An artist who has lived long enough would naturally be bequeathing his works and properties to the heirs or definitely be ‘willing’ them to Estates, Trusts or Foundations. This takes place along the way as the artists as human beings feel the need to do so in order to avoid further confusions. Bitter feuds for properties have been a common feature in the history of art; modern masters like Picasso and Dali were drawn into property feuds even posthumously though most of them were contained by the negotiations within the respective estates. The latest feud that we heard was between Charles Saatchi and his estranged wife Nigella Lawson. They were not artists but the feud was on the artistic wealth. Closer to home we have the ongoing dispute between so many parties regarding the works of Manjit Bawa.

Absence of a will paves the way for forgery. The concern of the galleries that hold the works of Hema now doubles up when the concern of the collectors and dealers who have invested heavily in the works of Hema added to it. Though it is not the right occasion to say the following, as I feel that it should be said by someone at some point, I take the responsibility of saying it now: Death of an artist ensures enhanced prices of his/her works in the market. The reason is, the existing oeuvre of the artist will be pristine and there will not be any addition to it. The solid set of works currently in the market would behave like rare gems that cannot be replicated. History built around these works also becomes a supporting factor for the added value. Though I do not know how a superstitious market or rather a market with superstitious people would respond to an artist’s works whose life has been cut short by unnatural means. As of now, it looks like Hema’s death has given her a martyr’s halo and the works look very poignant with the given history of the artist. Each work of the artist would be now read back with the tool of the known history of her painful death and the very backdrop would make us believe that those works were prophetic in many ways. It becomes very evident when we understand that Hema’s last works were titled ‘Conversation’ (with a male and female profile done in rice grains but kept apart) and ‘Evening (Home Coming)’ (which sound so ominous).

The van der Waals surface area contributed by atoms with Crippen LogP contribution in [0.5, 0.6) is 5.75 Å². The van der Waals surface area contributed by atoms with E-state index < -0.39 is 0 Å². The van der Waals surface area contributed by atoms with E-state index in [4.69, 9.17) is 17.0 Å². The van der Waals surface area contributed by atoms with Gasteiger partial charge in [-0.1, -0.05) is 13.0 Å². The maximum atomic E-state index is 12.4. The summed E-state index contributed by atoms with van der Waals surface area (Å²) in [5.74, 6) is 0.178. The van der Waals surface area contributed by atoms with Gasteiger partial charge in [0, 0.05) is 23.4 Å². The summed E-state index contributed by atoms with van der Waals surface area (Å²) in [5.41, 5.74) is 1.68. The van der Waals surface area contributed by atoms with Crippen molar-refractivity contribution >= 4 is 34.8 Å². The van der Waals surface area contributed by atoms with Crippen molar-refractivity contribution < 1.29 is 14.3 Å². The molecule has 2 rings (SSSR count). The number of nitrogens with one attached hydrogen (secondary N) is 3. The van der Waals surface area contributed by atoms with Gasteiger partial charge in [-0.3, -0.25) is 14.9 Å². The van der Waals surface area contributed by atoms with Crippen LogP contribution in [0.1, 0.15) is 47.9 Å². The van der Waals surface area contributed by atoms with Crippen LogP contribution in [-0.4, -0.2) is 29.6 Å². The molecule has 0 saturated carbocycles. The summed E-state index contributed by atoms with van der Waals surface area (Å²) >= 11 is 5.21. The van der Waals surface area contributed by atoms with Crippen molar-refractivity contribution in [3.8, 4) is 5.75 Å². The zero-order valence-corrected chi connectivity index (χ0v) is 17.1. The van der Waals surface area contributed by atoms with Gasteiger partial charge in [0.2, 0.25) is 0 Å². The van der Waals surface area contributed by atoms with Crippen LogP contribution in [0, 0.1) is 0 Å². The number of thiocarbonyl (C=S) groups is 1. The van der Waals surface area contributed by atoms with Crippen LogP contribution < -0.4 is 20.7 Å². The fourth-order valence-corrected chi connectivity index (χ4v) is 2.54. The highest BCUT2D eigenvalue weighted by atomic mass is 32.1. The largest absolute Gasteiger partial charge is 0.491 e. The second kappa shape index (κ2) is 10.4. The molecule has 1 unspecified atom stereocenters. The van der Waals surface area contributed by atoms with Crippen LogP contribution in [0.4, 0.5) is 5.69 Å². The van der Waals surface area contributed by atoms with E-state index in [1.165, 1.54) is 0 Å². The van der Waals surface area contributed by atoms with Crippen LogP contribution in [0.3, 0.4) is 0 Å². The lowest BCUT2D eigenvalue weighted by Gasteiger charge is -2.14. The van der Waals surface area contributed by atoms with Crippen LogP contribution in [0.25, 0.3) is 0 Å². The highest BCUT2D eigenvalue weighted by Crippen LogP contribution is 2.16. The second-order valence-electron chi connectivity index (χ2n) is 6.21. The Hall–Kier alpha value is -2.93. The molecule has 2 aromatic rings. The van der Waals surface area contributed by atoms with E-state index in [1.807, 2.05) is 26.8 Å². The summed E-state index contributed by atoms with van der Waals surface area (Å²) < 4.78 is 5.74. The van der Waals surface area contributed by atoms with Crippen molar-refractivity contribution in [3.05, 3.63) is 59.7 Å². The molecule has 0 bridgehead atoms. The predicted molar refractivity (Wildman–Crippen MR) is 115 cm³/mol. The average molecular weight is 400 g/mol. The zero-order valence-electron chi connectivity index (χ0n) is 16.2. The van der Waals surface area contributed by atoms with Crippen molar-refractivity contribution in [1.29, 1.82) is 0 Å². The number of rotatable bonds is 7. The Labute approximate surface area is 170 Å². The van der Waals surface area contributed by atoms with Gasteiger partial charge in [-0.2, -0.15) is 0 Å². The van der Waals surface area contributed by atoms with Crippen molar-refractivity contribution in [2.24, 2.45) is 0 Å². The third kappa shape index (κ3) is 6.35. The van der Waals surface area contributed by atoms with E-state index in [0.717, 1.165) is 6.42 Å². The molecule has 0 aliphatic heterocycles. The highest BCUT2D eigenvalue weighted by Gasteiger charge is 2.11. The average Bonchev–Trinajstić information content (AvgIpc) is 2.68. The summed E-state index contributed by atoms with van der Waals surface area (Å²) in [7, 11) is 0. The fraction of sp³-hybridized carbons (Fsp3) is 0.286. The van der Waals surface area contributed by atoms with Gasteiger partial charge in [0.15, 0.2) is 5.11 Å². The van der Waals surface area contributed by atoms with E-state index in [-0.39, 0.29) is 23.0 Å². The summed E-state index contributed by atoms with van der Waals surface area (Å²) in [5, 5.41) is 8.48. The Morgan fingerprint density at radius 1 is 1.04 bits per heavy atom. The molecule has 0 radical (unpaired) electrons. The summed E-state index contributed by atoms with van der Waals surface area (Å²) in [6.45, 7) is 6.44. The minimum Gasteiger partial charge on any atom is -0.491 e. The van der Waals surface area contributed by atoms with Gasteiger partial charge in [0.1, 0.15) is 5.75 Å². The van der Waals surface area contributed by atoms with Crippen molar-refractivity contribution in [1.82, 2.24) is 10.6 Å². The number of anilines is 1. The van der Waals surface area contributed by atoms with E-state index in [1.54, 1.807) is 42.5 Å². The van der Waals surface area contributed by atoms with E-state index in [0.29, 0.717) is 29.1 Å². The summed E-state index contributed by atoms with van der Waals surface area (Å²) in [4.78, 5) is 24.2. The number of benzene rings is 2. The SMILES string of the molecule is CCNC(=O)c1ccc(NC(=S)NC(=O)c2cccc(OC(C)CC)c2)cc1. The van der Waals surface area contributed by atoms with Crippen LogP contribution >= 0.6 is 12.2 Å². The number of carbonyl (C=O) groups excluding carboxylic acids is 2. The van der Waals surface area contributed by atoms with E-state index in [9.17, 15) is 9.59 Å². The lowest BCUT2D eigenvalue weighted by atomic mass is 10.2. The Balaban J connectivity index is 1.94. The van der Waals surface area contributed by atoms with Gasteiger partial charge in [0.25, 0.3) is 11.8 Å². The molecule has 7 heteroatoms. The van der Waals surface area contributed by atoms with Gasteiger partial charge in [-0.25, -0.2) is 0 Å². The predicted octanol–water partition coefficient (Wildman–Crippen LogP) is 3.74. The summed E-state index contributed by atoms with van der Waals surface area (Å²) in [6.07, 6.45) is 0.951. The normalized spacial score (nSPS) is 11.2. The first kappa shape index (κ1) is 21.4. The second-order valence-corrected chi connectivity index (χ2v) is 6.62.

(Hema installing her Triennale award winning work)